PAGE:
“Perfectly well, now it is recalled, though I candidly own I had forgotten the circumstance.”
“But, still, why was Manvers disused?” Mr. Hamilton again inquired.
“For perhaps an unjust and foolish fancy, my dear friend. I could not enjoy my freedom, because of the thought I mentioned before. I knew not if my beloved father still lived, nor who bore the title of Lord Delmont, which, if he were no more, was mine by inheritance; for four-and-twenty years I had heard nothing of all whom I loved, they looked on me as dead: they might be scattered, dispersed; instead of joy, my return might bring with it sorrow, vexation, discontent. It was for this reason I relinquished the name of Manvers, and adopted the one I had well-nigh forgotten as being mine by an equal right; I wished to visit my native land unknown, and bearing that name, any inquiries I might have made would be unsuspected.”
Surrounded by those whom in waking and sleeping dreams he had so long loved, the clouds which had overhung Lord Delmont’s mind as a thick mist, even when he found himself free, dissolved before the calm sunshine of domestic love. A sense of happiness pervaded his heart, happiness chastened by a deep feeling of gratitude to Him who had ordained it. Affected he was almost to tears, as the manner of his nephew and nieces towards him unconsciously betrayed how affectionately they had ever been taught to regard his memory. Rapidly he became acquainted with each and all, and eagerly looked forward to the arrival of Emmeline and her husband to look on them likewise as his own; but though Edward laughingly protested he should tremble now for the continuance of his uncle’s preference towards himself, he ever retained his place. He had been the first known; his society, his soothing words, his animated buoyancy of spirit, his strong affection and respect for his uncle’s memory when he believed him dead, and perhaps the freemasonry of brother sailors, had bound him to Lord Delmont’s heart with ties too strong to be riven. The more he heard of, and the more he associated with him in the intimacy of home, the stronger these feelings became; and Edward on his part unconsciously increased them by his devotedness to his uncle himself, the manner with which he ever treated Mrs. Hamilton, and his conduct to his sister whose quiet unselfish happiness at his return, and thus accompanied, was indeed heightened, more than she herself a few months previous could have believed possible.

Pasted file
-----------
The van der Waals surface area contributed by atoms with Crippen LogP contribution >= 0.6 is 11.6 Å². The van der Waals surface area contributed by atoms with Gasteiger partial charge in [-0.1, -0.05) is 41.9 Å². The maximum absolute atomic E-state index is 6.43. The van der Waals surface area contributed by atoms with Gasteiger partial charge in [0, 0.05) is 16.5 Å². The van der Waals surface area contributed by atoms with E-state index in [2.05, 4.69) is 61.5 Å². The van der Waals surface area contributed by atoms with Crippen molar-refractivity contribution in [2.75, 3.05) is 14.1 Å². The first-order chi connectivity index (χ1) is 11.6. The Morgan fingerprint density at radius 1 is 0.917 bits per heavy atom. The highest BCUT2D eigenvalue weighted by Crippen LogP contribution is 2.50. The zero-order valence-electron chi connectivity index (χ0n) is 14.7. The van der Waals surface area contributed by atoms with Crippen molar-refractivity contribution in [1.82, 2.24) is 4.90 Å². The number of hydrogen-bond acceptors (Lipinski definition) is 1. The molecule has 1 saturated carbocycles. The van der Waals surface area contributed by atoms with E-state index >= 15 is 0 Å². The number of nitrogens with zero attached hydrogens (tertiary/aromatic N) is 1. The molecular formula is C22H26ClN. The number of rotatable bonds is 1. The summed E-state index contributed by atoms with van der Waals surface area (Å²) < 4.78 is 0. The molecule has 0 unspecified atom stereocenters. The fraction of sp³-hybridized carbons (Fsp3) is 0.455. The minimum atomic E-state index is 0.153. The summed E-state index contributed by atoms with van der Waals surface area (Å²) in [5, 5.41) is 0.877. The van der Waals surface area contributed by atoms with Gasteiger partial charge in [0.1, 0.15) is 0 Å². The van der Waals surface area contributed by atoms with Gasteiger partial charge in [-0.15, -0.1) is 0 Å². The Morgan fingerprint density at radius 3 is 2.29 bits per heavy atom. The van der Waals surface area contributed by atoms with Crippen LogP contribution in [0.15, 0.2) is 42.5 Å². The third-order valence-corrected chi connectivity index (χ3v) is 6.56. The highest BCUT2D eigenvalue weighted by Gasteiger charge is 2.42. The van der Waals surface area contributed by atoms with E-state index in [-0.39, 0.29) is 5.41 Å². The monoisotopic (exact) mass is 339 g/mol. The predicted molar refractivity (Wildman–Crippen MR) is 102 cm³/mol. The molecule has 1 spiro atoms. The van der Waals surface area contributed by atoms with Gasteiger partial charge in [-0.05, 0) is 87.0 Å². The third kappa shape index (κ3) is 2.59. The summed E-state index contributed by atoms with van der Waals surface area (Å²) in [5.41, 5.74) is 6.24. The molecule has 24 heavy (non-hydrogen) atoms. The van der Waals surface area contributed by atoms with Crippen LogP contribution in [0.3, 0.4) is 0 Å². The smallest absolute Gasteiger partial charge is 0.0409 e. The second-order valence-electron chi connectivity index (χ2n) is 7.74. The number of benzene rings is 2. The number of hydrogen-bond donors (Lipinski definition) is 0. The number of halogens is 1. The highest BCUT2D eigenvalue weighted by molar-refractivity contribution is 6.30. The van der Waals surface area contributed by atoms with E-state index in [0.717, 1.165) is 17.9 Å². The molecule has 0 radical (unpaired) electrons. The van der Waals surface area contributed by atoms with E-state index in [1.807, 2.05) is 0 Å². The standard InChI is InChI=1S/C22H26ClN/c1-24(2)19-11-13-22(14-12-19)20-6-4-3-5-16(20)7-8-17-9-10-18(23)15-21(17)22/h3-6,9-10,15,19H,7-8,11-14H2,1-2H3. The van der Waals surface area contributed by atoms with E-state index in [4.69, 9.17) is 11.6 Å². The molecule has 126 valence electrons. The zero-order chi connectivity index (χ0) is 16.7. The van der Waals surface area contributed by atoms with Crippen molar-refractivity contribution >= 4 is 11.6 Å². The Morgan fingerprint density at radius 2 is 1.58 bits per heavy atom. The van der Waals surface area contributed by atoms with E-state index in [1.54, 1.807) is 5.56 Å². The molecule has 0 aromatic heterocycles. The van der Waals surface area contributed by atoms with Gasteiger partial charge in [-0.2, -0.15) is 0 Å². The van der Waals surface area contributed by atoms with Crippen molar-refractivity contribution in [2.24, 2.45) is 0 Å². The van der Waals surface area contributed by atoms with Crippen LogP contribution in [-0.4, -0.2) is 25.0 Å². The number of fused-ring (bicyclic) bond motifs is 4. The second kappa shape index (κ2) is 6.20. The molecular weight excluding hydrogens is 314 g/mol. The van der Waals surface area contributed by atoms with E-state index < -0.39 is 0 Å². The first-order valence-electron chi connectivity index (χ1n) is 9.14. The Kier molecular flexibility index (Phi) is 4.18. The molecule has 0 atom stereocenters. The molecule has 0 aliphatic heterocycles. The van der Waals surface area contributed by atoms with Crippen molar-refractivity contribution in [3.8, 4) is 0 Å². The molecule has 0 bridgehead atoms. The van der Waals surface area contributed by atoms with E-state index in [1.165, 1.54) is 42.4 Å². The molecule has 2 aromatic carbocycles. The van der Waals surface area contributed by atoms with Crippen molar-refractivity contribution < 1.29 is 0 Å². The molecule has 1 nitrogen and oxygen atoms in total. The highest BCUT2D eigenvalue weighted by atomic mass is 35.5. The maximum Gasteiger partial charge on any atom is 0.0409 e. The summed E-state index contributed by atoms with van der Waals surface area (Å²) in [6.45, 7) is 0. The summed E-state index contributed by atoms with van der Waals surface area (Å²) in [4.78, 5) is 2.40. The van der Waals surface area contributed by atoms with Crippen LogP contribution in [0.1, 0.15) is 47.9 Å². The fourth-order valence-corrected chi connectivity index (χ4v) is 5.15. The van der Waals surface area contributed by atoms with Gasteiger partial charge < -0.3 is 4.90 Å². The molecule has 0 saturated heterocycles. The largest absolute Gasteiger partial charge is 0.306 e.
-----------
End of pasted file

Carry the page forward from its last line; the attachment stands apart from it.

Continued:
Our little narrative must here transport the reader to a small cottage in the picturesque village of Llangwillan, where, about three months after the events we have narrated, Lilla Grahame sat one evening in solitude, and it seemed in sorrow. The room in which she was seated was small, but furnished and adorned with the refined and elegant taste of one whose rank appeared much higher than the general occupants of such a dwelling.